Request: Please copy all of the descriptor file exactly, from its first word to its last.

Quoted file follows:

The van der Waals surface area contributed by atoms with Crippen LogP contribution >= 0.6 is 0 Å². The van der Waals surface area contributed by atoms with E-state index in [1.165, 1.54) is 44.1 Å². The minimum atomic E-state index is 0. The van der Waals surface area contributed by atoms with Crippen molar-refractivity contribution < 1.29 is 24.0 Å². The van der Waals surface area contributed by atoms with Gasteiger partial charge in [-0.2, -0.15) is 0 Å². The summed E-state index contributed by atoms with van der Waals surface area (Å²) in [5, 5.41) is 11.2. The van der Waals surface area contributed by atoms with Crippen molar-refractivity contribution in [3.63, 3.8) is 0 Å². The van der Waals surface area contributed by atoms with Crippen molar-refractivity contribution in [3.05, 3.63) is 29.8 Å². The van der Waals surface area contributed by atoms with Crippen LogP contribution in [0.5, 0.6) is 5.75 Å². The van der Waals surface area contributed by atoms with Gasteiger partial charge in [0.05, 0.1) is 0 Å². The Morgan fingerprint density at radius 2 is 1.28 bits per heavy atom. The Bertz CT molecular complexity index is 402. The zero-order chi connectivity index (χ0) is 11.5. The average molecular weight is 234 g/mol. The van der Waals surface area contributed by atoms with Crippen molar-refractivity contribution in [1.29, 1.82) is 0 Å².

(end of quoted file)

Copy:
The van der Waals surface area contributed by atoms with Crippen LogP contribution >= 0.6 is 0 Å². The van der Waals surface area contributed by atoms with E-state index in [1.165, 1.54) is 44.1 Å². The minimum atomic E-state index is 0. The van der Waals surface area contributed by atoms with Crippen molar-refractivity contribution < 1.29 is 24.0 Å². The van der Waals surface area contributed by atoms with Gasteiger partial charge in [-0.2, -0.15) is 0 Å². The summed E-state index contributed by atoms with van der Waals surface area (Å²) in [5, 5.41) is 11.2. The van der Waals surface area contributed by atoms with Crippen molar-refractivity contribution in [3.63, 3.8) is 0 Å². The van der Waals surface area contributed by atoms with Crippen molar-refractivity contribution in [3.05, 3.63) is 29.8 Å². The van der Waals surface area contributed by atoms with Crippen LogP contribution in [0.5, 0.6) is 5.75 Å². The van der Waals surface area contributed by atoms with Gasteiger partial charge in [0.05, 0.1) is 0 Å². The Morgan fingerprint density at radius 2 is 1.28 bits per heavy atom. The Bertz CT molecular complexity index is 402. The zero-order chi connectivity index (χ0) is 11.5. The average molecular weight is 234 g/mol. The van der Waals surface area contributed by atoms with Crippen molar-refractivity contribution in [1.29, 1.82) is 0 Å².